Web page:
The Pitchfork Music Festival kicked off its twelfth year in Chicago’s Union Park on Friday July 14th. Pitchfork has ostensibly created itself a niche in the flood of large corporate owned and sponsored music festivals as a slightly smaller and more compact offering with a more laid-back vibe. The festival has traditionally found a balance between booking large notable headliners who are making the rounds during the summer festival season, talented artists on the rise, and a mix of local artists and designers. This year, while much of the festival stayed true to its roots, there were some minor changes. For 2017, Pitchfork added Pitchfork+, an expanded VIP option that included more amenities and access to exclusive areas within the park, and there was a noticeable increase in the amount of corporate signage spread throughout the grounds. Minor quibbles, honestly, and they must have been successful as single day tickets were in short supply and 3 day passes sold-out prior to the Friday kick off.
With increased ticket sales, comes increased traffic and Pitchfork did an admirable job of handling the growing pains on the fly. Friday saw long lines of festival goers trying to funnel through the single main entrance and there was some grumbling about wait times to access the festival. Organizers responded, and by Saturday a second entrance gate was opened to keep the crowd flowing into the Park. However, once everyone was in the park the lines quickly grew for concessions and restrooms, a nuisance that I am sure festival organizers are already planning to address next year and beyond. Growing pains aside, Pitchfork remains an eclectically curated music festival hosted in the easily traversed confines of Union Park. With only 3 stages in relatively close proximity, there is a minimum of scheduling conflicts and a dedicated music fan can manage to catch most of the scheduled performances… And there were plenty to choose from this year.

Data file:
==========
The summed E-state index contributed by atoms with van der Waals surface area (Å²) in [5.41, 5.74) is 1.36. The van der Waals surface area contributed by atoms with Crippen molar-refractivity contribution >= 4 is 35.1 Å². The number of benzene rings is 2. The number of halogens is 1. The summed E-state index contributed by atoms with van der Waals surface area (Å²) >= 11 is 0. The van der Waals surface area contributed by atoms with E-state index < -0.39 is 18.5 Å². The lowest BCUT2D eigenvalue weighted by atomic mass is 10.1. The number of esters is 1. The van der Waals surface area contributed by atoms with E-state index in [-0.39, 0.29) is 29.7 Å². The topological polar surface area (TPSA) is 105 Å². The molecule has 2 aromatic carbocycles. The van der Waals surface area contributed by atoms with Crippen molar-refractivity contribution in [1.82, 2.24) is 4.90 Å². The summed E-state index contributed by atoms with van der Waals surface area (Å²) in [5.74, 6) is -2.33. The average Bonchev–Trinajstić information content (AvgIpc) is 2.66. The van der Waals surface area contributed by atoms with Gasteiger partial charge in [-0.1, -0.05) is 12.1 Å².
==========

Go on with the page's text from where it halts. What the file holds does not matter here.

Greeted by slightly overcast skies and a wonderful cool breeze, Madame Gandhi launched into the first set of the weekend. Her performance mixed a strong pro-feminist message underpinned by infectious drum textures and electronic rhythms, and made for a powerful start to the day. Next up on the main stage was Washington DC’s Priests. Fronted by the magnetic Katie Alice Greer, Priests delivered a set of songs pulled from their debut album Nothing Feels Natural, that mixed raw punk ferocity with elements of indie rock and new wave. The first performance of the day on the more intimate blue stage, in the corner of the park, fell to former Danity Kane star and R&B singer-songwriter Dawn Richard. Dawn engaged the crowd with a high energy performance that even included backup dancers. With each of the 3 stages having been broken in, the great performances just kept on coming throughout the day. Notable sets included: Durham NC’s Hiss Golden Messenger; A slow building but ultimately satisfying performance from Vince Staples; A monumental drone heavy set from the Thurston Moore Group, that has to be considered one of the favorites on the day; The engaging Frankie Cosmos; Detroit rapper Danny Brown; A hit and miss experimental set from Dirty Projectors; and a headlining set from the mighty LCD Soundsystem. Unfortunately, due to photography restrictions from the band we were unable to capture their set closing out the night. But we did manage to catch a ton of other bands, check out the highlights below.